In response to these concerns, shared care protocols were drawn up that defined roles and responsibilities for Raigmore Hospital medical, nursing and pharmacy staff, and community hospital medical, nursing and management staff, which were signed off by all the staff leads. 
 
In early May 2010, a month before the new service was due to start, Teva UK decided to withdraw Tevadaptor™ from the UK market for commercial reasons. Teva UK managed to secure a six months' supply of Tevadaptor™ for the Highland service, which left time to consider alternative products. An alternative device from Carmel Pharma (recently acquired by Becton Dickinson), the BD PhaSeal™ system, was selected via the risk assessment process described above. The BD PhaSeal™ system is a closed system drug transfer device (CSTD) that mechanically prohibits the transfer of environmental contaminants into the system and the escape of drug or vapour concentrations outside the system, thereby minimising individual and environmental exposure to drug vapour, aerosols and spills. The BD PhaSeal™ protector also prevents microbial ingress into the drug vial for up to 168 hours, or one week.
 
During drug preparation, a sealed pressure equalising expansion chamber contains all hazardous drug vapours and aerosols and the BD PhaSeal™ double membrane technology further ensures dry, leak proof connections and disconnections during drug preparation and administration. The BD PhaSeal™ CSTD has been validated by 30 independent published studies.
Since 2011, staff training was provided to enhance the correct use of the BD PhaSeal™ system. 
 
The Tevadaptor™ and the BD PhaSeal™ devices cost approximately £10 (€12) each per infusion prepared, which is small amount to pay when placed alongside the cost of the mAb, which can run to almost £2000 (€2400) per infusion. Staff who have used both devices are content with either product; they preferred the way the Tevadaptor™ connected with an obvious ‘click’, but they like the reassurance that the exhaust gases generated when using the BD PhaSeal™ device were trapped in the plastic balloon. In all cases, the devices have worked faultlessly as designed. Any problem with the device has been related to operator error, particularly in the early days of their use.
 
The introduction of the devices to enable the mAbs to be prepared once the patient is present and assessed fit to receive the infusion has reduced wastage, which was running at one or two doses per month. 
 
Conclusions
It might be that the preparation of mAbs using traditional needle and syringe causes no occupational exposure risk to staff, but the introduction of the Tevadaptor™ and BD PhaSeal™ devices allowed NHS Highland to redesign processes to improve patient care and keep costs down while at the same time minimising occupational exposure. Unsolicited patient comments such as: “so much less time spent travelling”, “the local staff know about me and can keep an eye on me” and “I don’t have to wait” are common.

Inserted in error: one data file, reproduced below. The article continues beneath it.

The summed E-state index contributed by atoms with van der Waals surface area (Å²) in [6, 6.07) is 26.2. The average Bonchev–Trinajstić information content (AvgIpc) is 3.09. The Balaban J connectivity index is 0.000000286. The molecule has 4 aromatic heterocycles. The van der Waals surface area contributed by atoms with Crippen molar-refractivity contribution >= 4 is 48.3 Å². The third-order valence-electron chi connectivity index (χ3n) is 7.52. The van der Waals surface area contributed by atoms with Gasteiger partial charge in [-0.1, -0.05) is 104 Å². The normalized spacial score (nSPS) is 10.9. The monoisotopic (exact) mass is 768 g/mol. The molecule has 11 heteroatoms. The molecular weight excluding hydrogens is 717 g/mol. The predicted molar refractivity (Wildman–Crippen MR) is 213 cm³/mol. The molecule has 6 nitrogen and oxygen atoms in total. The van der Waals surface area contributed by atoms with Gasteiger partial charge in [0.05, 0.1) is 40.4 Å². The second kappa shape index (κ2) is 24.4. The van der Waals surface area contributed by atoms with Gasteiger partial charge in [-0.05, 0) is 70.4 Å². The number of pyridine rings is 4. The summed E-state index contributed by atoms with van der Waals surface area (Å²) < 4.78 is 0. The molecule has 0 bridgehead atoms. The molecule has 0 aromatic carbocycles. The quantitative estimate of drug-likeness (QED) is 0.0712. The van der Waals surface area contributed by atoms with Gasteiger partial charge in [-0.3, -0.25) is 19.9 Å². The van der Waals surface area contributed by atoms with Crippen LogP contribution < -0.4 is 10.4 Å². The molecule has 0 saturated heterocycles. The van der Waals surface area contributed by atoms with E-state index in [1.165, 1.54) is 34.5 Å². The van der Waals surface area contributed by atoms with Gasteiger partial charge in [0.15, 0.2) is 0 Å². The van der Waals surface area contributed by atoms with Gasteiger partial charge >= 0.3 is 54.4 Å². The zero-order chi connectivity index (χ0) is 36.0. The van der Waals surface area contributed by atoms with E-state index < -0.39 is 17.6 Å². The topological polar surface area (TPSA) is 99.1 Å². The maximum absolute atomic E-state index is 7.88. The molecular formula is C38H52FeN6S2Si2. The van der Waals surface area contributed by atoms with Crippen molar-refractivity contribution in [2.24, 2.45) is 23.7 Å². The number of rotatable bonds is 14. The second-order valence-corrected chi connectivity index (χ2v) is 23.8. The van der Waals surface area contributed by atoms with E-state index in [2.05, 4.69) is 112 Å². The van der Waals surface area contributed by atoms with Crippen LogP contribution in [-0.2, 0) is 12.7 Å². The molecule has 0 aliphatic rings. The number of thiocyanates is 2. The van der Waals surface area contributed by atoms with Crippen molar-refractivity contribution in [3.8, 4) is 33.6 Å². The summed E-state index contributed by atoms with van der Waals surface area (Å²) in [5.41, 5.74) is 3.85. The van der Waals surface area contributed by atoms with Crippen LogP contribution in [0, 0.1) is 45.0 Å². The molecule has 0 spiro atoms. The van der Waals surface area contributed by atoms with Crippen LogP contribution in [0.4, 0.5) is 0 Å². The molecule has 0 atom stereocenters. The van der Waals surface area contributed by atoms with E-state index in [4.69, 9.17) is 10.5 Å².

The impact has been positive, with the service taking much less pharmacy time to manage than before because much more of the patient and mAb infusion scheduling is now carried out by the medical and nursing staff. And lastly, the ADU has been freed to concentrate only on items that it is required to prepare, which helps reduce waiting times for the patients it serves.
Therefore, improving quality can improve patient care and reduce cost.
 
Key points
  • Pharmacists are ideally placed to influence patient-centred service development.
  • Pharmacists are ideally placed to work between medical staff, nursing staff and managers to facilitate service development.
  • The use of closed system devices has allowed NHS Highland to improve patient care, reduce costs and minimise occupational exposure.
  • Impact has been positive, with the service taking much less pharmacy time to manage than before because much more of the patient and mAb infusion scheduling is now carried out by the medical and nursing staff.
 
 
References
  1. Scottish Government, Clinical Resource and Audit Group. Preparation of Injections in Near Patient Areas;2002.
  2. Langford S et al. Assessing the risk of handling monoclonal antibodies. Hospital Pharmacist 2008;15:60–4.
  3. Malson G. Should pharmacies prepare all monoclonal antibodies. Clin Pharmacist 2009; 1:302–4.
  4. National Institute for Occupational Safety and Health (NIOSH). NIOSH alert 2004–165. Preventing occupational exposure to antineoplastic and other hazardous drugs in health care settings wwwcdc.gov/niosh/docs/2004–165/pdfs/2004–165.pdf (accessed 29 September 2012).
  5. de Goede A, Mandvliet M, Kosterink J.  Occupational risk of anticancer monoclonal antibodies. Eur J Hosp Pharm Pract 2011/2;17:62–4.
  6. NHS Scotland. Improving outcomes by shifting the balance of care, improvement framework. Shifting the Balance of Care Delivery Group, July 2009. www.shiftingthebalance.scot.nhs.uk/improvement-framework/ (accessed 29 September 2012).
  7. Teva UK. Internal communication, 2009.
  8. Nygren O, Olofsson E, Johansson L. Spill and leakage using a drug preparation system based on double filter technology. Ann Occupational Hygiene 2008;52(2):95–8.